Socially, many would critique such charity as re-distribution of wealth, and a form of socialism, though voluntary giving is quite different from any form of socialism. Pagans of this view will look at the “kill or be killed” harshness of nature, and use that at a motto. Everyone must be strong and survive. Nature is not charitable. But when we look at a wide variety of animals, we see supportive structures humans would find familiar and comforting. There is even new research to show how plants within a forest support each other. On one hand, nature is harsh and cruel. On the other, very loving and support. Perhaps as Pagans, we need to be both, and know when each is appropriate.
As a modern Witch, theologically and magickaly, I see at least two main principles motivating charity and support for others beyond ourselves and our immediate kin. Drawing from the ideas of how the gods can be beggars and strangers, not only could they be, but they are. A huge portion of our spirituality recognizes the inherent divinity in all things. We are looking to more consciously realize and invoke our own divinity, and life more fully from that place, so recognizing the inherent divinity, conscious or not, of others, is important. Sometimes the most unusual people are our true teachers, and learning to selflessly serve and offer to others in an appropriate way that is not harming either party, is an excellent lesson in recognizing spirit in all forms.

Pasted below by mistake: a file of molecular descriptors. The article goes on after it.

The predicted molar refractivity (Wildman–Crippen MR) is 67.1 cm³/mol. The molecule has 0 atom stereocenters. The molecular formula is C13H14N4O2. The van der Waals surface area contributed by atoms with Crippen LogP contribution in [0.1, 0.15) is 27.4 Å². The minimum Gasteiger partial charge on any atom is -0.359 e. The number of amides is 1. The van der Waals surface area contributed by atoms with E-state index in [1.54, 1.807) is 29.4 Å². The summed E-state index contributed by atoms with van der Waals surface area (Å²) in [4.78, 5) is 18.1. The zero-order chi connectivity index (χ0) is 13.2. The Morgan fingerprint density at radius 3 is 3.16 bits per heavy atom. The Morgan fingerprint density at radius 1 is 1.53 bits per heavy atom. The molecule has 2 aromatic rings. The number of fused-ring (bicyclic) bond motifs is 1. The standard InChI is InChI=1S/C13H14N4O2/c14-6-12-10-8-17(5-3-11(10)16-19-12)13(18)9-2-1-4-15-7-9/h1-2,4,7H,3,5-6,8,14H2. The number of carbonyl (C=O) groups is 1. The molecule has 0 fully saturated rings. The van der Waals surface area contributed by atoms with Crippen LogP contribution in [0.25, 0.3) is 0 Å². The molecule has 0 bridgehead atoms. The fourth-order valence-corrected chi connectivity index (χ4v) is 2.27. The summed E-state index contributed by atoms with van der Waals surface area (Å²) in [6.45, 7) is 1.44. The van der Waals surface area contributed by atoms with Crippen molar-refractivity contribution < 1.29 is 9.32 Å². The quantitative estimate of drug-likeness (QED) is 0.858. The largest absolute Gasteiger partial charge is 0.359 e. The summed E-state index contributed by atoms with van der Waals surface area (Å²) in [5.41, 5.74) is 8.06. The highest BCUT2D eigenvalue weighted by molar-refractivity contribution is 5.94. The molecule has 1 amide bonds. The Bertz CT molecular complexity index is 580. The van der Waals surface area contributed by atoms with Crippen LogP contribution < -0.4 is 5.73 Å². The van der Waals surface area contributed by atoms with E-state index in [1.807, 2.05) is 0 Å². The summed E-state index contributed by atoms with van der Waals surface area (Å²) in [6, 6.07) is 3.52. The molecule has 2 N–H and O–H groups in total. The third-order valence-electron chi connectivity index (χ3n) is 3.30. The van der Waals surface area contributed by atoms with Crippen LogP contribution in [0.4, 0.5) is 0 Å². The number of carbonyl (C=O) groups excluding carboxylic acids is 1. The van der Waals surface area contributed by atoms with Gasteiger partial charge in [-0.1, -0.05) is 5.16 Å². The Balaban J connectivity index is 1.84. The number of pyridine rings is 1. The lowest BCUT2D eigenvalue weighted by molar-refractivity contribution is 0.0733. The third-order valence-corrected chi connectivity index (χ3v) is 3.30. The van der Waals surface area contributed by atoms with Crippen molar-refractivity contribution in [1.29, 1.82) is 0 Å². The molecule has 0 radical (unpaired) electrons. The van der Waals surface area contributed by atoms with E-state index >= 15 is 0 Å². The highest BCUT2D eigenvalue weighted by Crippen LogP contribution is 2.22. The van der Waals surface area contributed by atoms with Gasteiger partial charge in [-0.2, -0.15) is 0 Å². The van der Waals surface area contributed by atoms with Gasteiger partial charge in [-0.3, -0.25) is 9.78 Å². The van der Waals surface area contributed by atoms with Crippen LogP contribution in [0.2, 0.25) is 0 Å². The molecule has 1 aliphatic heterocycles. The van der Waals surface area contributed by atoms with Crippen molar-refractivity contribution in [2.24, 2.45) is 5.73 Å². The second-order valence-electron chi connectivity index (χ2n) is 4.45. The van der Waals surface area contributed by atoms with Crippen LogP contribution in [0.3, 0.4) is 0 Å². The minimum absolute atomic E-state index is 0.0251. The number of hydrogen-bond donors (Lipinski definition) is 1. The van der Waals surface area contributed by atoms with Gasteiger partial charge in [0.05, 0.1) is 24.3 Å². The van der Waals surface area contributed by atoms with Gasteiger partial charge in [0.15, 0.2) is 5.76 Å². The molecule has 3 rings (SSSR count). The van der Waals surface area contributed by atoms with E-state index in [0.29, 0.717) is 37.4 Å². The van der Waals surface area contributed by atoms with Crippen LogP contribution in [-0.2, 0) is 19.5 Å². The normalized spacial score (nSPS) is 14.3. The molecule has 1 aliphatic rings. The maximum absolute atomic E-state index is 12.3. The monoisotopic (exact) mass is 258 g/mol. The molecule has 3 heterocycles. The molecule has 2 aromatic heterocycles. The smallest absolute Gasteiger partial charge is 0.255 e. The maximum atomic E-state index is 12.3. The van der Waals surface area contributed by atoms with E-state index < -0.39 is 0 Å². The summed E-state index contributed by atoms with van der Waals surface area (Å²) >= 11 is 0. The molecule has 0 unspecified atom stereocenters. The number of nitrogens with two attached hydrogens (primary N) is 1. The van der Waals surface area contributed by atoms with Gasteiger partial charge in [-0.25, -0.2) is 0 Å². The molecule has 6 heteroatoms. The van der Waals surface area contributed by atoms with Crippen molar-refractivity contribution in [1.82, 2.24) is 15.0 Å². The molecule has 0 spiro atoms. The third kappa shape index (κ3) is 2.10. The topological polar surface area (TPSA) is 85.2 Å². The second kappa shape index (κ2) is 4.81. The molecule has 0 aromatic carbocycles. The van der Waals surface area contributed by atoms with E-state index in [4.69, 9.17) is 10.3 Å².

The second idea, less metaphysical and more philosophical for those more grounded, down to Earth Pagans, goes back to the oft-quoted Gaia Theory, and the general thought of many Pagans, myself included, that we are like cells within a larger organization, and all species and systems upon and in the Earth relate to each other like a whole organism. For the well being of the entire organism, the seemingly separate systems should be doing what they can to support and bolster each other. A healthy liver doesn’t mean a whole lot if the heart is not working, and the various parts of our body work together to bring greater well being, ideally. Even the various sections within a given organ or system seek wholeness whenever possible. So in supporting others, starting with fellow humans and expanding beyond to the many other realms and races, physical and non-physical, we can bring about a greater benefit for all.